Did you ever have trouble falling asleep at night? Who doesn’t, at some time or other. It’s awful. And there can be so many causes, from physical or emotional pain, to having to pee, to disruption of life or sleep patterns, overindulging in technology, to having too many thoughts racing through your mind. Sometimes, you just can’t let yourself sleep.
Falling asleep is like a trust exercise. You let yourself go, relax, and let down your conscious guard. And if you feel anxious, for example, you are reluctant to do that. You fear what might occur. When you’re afraid, your body is gearing up for fight-flight-freeze. Your thinking is pushed to consider all the different ways an attack might happen, and your mind races. So preparing for a good night’s sleep happens also during the day, way before your head nudges the pillow.
When you respond to your own emotions with “I don’t want to feel this,” or “only weak people would feel this way,” you fight yourself. These thoughts are the way fight-flight appears in your body and mind. So whether it’s at night or during the day, when your thoughts race with negative self-judgments or fearful images of the future, treat the situation as an opportunity to learn what your mind is telling you and how your mind works. Study yourself and take note of your feelings, thoughts, and emotions. Treat your mind as if you were a loving parent to your mental state.
When you are aware of thoughts and feelings it gives you the power to change. Try different strategies, experiment. A fearful image might be telling you that a dangerous moment awaits you. Or it can be telling you that you are carrying unreasonable fear and it’s time to let it go.
By studying yourself, you shift your mind from fight-flight to neutral analysis or open welcoming. During the day, you could respond to a racing mind with mindfulness meditation, a walk in the woods, a massage, political action, or exercise in the gym. You can notice your own breath, how rapid, shallow, or deep it is. As the mind goes, so goes the breath. Even when you think you have no time, or maybe especially then, remember to take a moment now and then to close your eyes and calmly focus on one breath, then another.
At night, once in bed, focus on breathing calmly to provide a transition to sleep and letting go of images from your day. Close your eyes and picture yourself calmly asleep. You could also try one of a number of practices, like progressive relaxation, or taking a mental journey. In progressive relaxation, you could start at your feet and work your way gradually up to your face, or vice versa. If you start with your face, imagine breathing into your cheeks or the area around your eyes. Feel the area expand as you breathe in, and let go, relax, settle down as you breathe out. Then move to the area around your mouth. Then the jaw, shoulders, etc.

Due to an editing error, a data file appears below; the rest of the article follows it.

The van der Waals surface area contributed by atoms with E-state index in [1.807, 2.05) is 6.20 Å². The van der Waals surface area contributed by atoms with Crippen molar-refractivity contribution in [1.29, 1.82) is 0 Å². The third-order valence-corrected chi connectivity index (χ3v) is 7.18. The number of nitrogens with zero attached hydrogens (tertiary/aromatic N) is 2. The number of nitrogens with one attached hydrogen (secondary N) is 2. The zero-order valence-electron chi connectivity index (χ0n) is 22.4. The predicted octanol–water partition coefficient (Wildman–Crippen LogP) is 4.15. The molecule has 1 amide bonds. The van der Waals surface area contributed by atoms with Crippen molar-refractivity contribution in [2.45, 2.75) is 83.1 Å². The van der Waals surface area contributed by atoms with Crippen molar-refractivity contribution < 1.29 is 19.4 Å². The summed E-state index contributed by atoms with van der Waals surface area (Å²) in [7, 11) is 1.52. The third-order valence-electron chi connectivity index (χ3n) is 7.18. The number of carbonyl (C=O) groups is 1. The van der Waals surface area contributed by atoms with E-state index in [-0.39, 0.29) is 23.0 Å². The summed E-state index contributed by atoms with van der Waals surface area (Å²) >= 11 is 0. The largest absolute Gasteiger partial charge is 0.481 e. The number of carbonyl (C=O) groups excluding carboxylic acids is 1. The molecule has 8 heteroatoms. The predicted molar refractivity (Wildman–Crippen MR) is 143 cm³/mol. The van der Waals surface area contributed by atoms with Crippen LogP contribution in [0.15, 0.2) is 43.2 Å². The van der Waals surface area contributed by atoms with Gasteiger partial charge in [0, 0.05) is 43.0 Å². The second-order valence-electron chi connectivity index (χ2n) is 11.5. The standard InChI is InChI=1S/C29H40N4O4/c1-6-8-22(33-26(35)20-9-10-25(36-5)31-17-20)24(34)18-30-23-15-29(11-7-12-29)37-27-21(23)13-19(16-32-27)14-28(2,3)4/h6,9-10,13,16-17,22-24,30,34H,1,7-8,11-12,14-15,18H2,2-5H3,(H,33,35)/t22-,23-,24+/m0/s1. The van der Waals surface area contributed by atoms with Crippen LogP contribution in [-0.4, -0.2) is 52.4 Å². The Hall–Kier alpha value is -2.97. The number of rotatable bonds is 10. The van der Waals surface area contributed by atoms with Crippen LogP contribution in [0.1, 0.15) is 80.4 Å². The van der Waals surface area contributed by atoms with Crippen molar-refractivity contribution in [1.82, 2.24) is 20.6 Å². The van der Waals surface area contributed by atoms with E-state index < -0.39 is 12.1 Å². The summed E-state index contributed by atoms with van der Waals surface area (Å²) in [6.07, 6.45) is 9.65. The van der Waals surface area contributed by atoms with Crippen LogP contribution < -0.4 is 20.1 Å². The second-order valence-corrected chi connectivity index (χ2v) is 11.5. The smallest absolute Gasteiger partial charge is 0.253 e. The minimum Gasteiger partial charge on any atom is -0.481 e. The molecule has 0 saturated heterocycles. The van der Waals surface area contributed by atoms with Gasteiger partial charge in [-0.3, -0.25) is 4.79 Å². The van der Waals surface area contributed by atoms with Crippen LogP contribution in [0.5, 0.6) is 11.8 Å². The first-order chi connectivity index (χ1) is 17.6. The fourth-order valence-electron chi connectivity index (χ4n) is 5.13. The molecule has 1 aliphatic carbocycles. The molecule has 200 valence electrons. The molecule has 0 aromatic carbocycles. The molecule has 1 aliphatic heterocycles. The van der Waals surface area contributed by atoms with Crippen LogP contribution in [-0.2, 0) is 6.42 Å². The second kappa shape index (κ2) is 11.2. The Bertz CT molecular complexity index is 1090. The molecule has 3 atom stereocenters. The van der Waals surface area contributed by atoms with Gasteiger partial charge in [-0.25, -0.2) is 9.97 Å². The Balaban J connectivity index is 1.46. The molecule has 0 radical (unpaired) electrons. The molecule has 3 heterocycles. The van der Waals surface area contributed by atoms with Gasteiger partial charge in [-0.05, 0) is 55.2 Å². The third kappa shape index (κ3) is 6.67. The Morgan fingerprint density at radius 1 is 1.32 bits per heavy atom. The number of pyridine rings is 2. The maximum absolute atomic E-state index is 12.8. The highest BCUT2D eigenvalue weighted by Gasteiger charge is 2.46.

To take an imaginative walk or visualized journey, after you close your eyes, take three calm, slow breaths. Then allow an image of a path in the woods to come to mind, a tree, a beach, or a waterfall. The important consideration is that it’s a place you love, or welcome, and find relaxing or uplifting. As you walk in your mind, study the details, the flowers, the stones, shells on the beach or the bark of a tree. End by allowing yourself to sit and relax and just take it all in.
You could combine the two. If you like beaches, after closing your eyes and focusing on the breath, imagine yourself on the beach, lying down on your back. The temperature is warm but not too hot. As you breathe into your shoulders, feel your body expand as you inhale, and settle down, relax and feel warm as you exhale. You feel the sand mold to your body, accept, protect, and cuddle you.
Remember to commit to your own comfort and sleep. When you get in bed, turn off your phone or other device. When thoughts come to you, instead of recording them on your phone or indulging them in your mind, imagine they are like drops of water falling in a waterfall, and notice them as they disappear.
Your body and mind operates rhythmically, in different cycles, just like the natural environment around you. There is the circadian (around the day) rhythm, the 24 hour sleep-awake cycle. And there is the ultradian (within or beyond the day) rhythm, a 90-120 minute cycle controlling things like dreams and which hemisphere of the brain is dominant. If you go to sleep at a relatively set time, it is easier to stay in tune with your cycles and fall asleep. If you wake up during the night, try to return to sleep as soon as comfortable to do so. If you have difficulty, use the above practices.
Progressive relaxation and taking a mental journey allows your mind to get close to dreaming and relax. It helps you notice that you can trust at least some aspects of the world. It is especially important, when the headlines are filled with threat and danger, that you find the ability to love and trust elements of your life and world.